Red Flags for Heroin Use and Addiction Treatment Options

Red Flags for Heroin Use and Addiction Treatment Options

Red Flags for Heroin Use

Heroin is an opioid that is made from morphine. Between 2017 and 2022, there were more than 85,000 suspected opioid overdoses in Arizona and more than 11,700 suspected opioid deaths.1 Heroin and other opioids account for about 70% of overdose deaths in Arizona.2 Nationwide opioid deaths continued rising after the pandemic started, with nearly 25,000 more deaths in 2021 than in 2020.3 If you know someone who may be using heroin, it helps to know the red-flag signs of heroin addiction. It also helps to know heroin addiction treatment options.

Signs of Heroin Addiction

Addiction starts when someone cannot stop taking a substance even if the person knows its dangers. Heroin and other opioids are especially addictive because they trigger endorphin release, creating pleasurable feelings.4 When the drug wears off, the person wants more. Over time, continued opioid use leads to less production of endorphins, and it takes a higher dose to achieve the same effect.

If the person does not have the drug, unpleasant withdrawal symptoms start. Addiction alters the person’s brain chemistry, which leads to behavioral changes.5 These are some potential signs that someone you know may have a heroin addiction:

  • Constricted pupils and flushed skin.
  • New confusion, disorientation, or memory loss.
  • Difficulty making decisions and making poor or irrational decisions.
  • Acting secretive and withdrawing from social interactions.
  • Poorer performance at work or school.
  • Appearing tired or lethargic most of the time.
  • Needle marks on arms.
  • Mood swings or quick behavior changes.
  • New legal or financial problems.
  • Participating in high-risk behaviors.
  • Change in appearance or lack of hygiene.

You may also find needles or other drug paraphernalia if the person lives with you. A person with an addiction may not show all of these signs, so it can be harder for colleagues or friends to notice. For example, some people are higher functioning and may take special care to maintain their appearance. Also, they may still show up to work or social events. If someone makes a strong effort to hide the addiction, it can be harder to detect a problem.

How To Help Someone With an Opioid Addiction

Heroin addiction is hazardous because opioids slow respirations and heartbeat, potentially leading to a life-threatening overdose. If the person lives with you, one vital step to take while trying to get that person to seek help is to obtain naloxone. It is a substance that quickly reverses opioid effects.

Under Arizona law, anyone may distribute naloxone nasal spray to someone experiencing an opioid overdose.6 Talk to a pharmacy about obtaining it to prepare for a potential emergency.

Naloxone might save their life, but the underlying addiction will persist. To treat the root of the problem, the person needs heroin addiction treatment. This could involve working with an interventionist to plan an intervention or reaching out to a treatment facility for guidance.

Heroin Addiction Treatment Options

At Silver Sands Recovery, we help people starting their recovery journey learn how to beat addiction. Our addiction therapy programs are holistic, focusing on treating mind, body, and spirit. We help people understand the reasons for their behavior and how to deal with triggers or cravings.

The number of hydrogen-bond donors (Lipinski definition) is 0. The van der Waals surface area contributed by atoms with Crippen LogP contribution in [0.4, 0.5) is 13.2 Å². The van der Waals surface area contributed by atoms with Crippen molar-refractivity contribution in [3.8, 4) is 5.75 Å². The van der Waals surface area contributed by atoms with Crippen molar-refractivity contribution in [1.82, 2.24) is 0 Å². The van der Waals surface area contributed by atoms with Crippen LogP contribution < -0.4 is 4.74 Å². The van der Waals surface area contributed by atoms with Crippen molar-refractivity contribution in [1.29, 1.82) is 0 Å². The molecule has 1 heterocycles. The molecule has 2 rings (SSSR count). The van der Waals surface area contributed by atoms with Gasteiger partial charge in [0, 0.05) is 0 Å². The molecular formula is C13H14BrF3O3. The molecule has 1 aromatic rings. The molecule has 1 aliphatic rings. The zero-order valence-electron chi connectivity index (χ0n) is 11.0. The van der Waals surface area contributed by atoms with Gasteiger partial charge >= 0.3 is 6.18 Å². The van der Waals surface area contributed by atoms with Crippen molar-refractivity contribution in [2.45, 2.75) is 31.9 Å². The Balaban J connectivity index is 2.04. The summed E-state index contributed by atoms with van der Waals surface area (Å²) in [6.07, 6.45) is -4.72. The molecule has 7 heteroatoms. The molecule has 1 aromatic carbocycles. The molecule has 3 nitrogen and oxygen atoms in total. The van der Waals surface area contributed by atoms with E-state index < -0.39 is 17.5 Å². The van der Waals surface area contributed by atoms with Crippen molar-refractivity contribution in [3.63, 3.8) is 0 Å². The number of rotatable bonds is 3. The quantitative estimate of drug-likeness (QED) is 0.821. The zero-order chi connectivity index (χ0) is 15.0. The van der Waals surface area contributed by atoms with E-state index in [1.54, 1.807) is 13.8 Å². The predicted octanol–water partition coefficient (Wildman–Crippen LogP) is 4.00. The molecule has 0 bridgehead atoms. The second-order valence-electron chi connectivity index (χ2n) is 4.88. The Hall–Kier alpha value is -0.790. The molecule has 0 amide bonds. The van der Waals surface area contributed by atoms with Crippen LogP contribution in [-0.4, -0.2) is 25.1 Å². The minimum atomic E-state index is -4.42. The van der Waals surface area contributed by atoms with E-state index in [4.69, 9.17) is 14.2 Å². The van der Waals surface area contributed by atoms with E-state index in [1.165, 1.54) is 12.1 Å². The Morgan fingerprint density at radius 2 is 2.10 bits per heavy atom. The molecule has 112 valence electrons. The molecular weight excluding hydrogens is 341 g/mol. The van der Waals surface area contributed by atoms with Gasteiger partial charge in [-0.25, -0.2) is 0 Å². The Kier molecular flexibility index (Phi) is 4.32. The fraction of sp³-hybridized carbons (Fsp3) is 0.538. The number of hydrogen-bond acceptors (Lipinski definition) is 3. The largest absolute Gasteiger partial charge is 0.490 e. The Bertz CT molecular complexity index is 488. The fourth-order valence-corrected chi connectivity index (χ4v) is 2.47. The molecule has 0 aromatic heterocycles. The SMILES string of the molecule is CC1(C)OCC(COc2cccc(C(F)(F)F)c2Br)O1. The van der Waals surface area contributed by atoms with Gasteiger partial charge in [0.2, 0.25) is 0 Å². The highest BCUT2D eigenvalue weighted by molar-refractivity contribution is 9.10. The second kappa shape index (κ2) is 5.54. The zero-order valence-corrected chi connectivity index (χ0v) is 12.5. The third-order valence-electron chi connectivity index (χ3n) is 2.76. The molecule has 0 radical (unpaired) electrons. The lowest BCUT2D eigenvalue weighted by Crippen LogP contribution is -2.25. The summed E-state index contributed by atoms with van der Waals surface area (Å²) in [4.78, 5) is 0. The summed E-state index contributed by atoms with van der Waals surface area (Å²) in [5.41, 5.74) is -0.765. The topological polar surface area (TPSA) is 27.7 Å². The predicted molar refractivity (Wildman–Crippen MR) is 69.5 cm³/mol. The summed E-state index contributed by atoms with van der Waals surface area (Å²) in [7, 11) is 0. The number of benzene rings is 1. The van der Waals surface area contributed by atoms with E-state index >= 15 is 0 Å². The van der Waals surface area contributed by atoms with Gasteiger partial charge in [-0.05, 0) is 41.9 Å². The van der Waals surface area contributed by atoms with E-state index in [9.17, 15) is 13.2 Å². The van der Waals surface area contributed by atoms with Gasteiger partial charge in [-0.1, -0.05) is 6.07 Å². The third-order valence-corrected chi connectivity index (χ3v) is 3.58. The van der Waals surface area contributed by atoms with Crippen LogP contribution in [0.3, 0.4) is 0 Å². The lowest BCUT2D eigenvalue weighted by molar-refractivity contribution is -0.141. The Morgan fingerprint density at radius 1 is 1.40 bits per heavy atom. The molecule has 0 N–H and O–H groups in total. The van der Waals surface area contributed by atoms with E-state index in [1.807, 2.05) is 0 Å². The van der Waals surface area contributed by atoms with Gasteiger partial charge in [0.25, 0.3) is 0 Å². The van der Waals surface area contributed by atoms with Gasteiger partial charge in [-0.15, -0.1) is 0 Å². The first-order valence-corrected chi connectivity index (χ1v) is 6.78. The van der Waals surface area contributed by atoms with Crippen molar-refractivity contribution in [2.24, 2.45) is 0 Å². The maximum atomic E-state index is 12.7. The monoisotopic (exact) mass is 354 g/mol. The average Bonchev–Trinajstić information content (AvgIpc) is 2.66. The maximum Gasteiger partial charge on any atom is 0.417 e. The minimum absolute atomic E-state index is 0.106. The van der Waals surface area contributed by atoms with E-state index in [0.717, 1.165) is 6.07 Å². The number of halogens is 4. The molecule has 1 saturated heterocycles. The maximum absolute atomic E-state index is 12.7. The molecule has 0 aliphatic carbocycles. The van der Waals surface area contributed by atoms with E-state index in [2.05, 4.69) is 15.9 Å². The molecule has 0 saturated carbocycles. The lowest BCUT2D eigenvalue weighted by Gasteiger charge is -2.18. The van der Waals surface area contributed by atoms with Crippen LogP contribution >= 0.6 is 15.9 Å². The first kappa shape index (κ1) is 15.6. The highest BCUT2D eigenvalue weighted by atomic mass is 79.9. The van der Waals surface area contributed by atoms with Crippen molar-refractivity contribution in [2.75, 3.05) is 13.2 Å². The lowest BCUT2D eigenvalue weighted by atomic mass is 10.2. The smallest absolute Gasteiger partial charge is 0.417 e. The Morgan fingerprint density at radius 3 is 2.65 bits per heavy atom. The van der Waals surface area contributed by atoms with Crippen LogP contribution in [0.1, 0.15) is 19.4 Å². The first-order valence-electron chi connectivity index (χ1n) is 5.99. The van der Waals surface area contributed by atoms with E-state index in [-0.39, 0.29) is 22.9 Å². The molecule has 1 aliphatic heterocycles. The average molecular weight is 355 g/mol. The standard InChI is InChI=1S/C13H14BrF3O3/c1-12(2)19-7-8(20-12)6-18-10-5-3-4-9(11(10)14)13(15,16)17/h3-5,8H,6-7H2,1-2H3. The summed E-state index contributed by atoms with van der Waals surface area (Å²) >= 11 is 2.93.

Many people who have a heroin addiction also have an underlying mental health issue. For this reason, we also offer dual diagnosis treatment, which addresses both problems simultaneously. Without treatment for both conditions, a person is more likely to relapse.

Exercise is also good for people who are starting recovery from heroin addiction. It helps stimulate endorphin production naturally and can be a good way for people in recovery to develop a healthier habit for feeling good.

Additionally, we introduce people to 12-step meetings. These are peer support meetings with others who struggle with substance addiction. As people learn how to communicate and support their peers, they grow personally. 12-step meetings are valuable after the treatment program ends, providing essential support for an individual to stay in recovery. 

Finding Heroin Addiction Treatment in Arizona

If someone you know may be addicted to heroin, Silver Sands Recovery in Prescott, Arizona can help. We offer holistic therapy, exercise programs, dual diagnosis treatment, 12-step therapy, and more. We’re happy to answer any questions you may have and explain how our treatments help people learn tools to help overcome addiction. Please contact us to learn more about heroin addiction treatment.

 

Sources:
[1] https://www.azdhs.gov/prevention/womens-childrens-health/injury-prevention/opioid-prevention/index.php
[2] https://www.drugabuse.gov/drug-topics/opioids/opioid-summaries-by-state/arizona-opioid-involved-deaths-related-harms
[3] https://www.cdc.gov/nchs/nvss/vsrr/drug-overdose-data.htm
[4] https://www.mayoclinic.org/diseases-conditions/prescription-drug-abuse/in-depth/how-opioid-addiction-occurs/art-20360372
[5] https://www.healthline.com/health/signs-heroin-addiction
[6] https://azdhs.gov/documents/prevention/womens-childrens-health/injury-prevention/opioid-prevention/opioid-naloxone-faq.pdf

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